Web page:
BERLIN — Three weeks after securing the Worcester County Commission’s support to apply for the fourth round of U.S. Transportation Investment Generating Economic Recovery (TIGER) grant funding, a major stakeholder backed out, causing the county to drop its application.
“Tyson has chosen to withdraw their support for the TIGER IV grant application,” said Worcester Director of Economic Development Bill Badger.
Badger visited the Berlin Mayor and Council Monday to break the news, which he explained only occurred that morning. However, he also promised that while TIGER funding, which would have been a boon to railroads in the area, fell through this year his department will continue to search for similar opportunities. Badger added that even though Tyson did not offer a reason for rescinding support of the application, his office still plans to pursue future partnerships with the company.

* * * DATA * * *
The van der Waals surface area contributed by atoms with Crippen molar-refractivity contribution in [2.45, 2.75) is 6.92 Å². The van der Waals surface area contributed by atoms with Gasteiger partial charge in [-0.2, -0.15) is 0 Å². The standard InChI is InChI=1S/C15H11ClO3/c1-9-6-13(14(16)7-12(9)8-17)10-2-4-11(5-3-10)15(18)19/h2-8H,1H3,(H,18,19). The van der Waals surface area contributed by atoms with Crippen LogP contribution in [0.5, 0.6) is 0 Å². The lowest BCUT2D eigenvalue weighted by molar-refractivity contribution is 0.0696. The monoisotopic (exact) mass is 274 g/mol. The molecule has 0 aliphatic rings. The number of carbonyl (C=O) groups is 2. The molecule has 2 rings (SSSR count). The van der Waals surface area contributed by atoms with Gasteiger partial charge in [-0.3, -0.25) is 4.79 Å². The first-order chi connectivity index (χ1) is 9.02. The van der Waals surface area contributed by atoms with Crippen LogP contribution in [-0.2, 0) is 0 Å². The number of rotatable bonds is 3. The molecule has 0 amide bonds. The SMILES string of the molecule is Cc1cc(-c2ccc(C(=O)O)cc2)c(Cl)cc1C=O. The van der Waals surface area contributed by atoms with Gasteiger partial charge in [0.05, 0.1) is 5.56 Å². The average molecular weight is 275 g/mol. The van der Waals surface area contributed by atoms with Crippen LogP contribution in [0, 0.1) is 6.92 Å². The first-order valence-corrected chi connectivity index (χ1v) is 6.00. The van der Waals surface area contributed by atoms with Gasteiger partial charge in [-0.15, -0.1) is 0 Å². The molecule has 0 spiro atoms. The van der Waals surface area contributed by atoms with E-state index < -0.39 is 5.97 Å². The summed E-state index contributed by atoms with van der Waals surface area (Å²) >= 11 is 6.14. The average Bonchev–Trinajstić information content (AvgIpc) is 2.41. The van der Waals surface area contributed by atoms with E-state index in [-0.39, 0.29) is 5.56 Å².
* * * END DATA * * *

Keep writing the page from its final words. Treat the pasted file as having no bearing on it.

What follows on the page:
“We will seek other ways to work with Tyson to protect jobs in Snow Hill and the county,” he told the council.
Mayor Gee Williams took the bad news in stride and encouraged Badger, who took his position three months ago, to view the situation as just another pebble in the road.
“Don’t be discouraged by the development this morning,” he said.
Williams stressed a “nothing ventured, nothing gained” attitude and told Badger that he shouldn’t “be afraid to fail.”
“Times of great adversity are also the times of greatest opportunity,” said Williams. “It’s all in how you look at it.”
TIGER grant aside, Williams praised Badger for his efforts so far since becoming director last fall.
“My initial impressions have been very positive,” said Williams.
Badger got similar reviews the next day at a county budget work session.
“You’re getting out, you’re becoming known, you’re making a mark on the county,” said County Commission President Bud Church.
While Badger admitted to having serious issues to address down the road, including Worcester currently having the highest unemployment rate in Maryland, due mainly to the area’s seasonal nature, Church said that the commission supported Badger and would give him time to make progress.
“We know that you’re pretty much starting from scratch,” he said.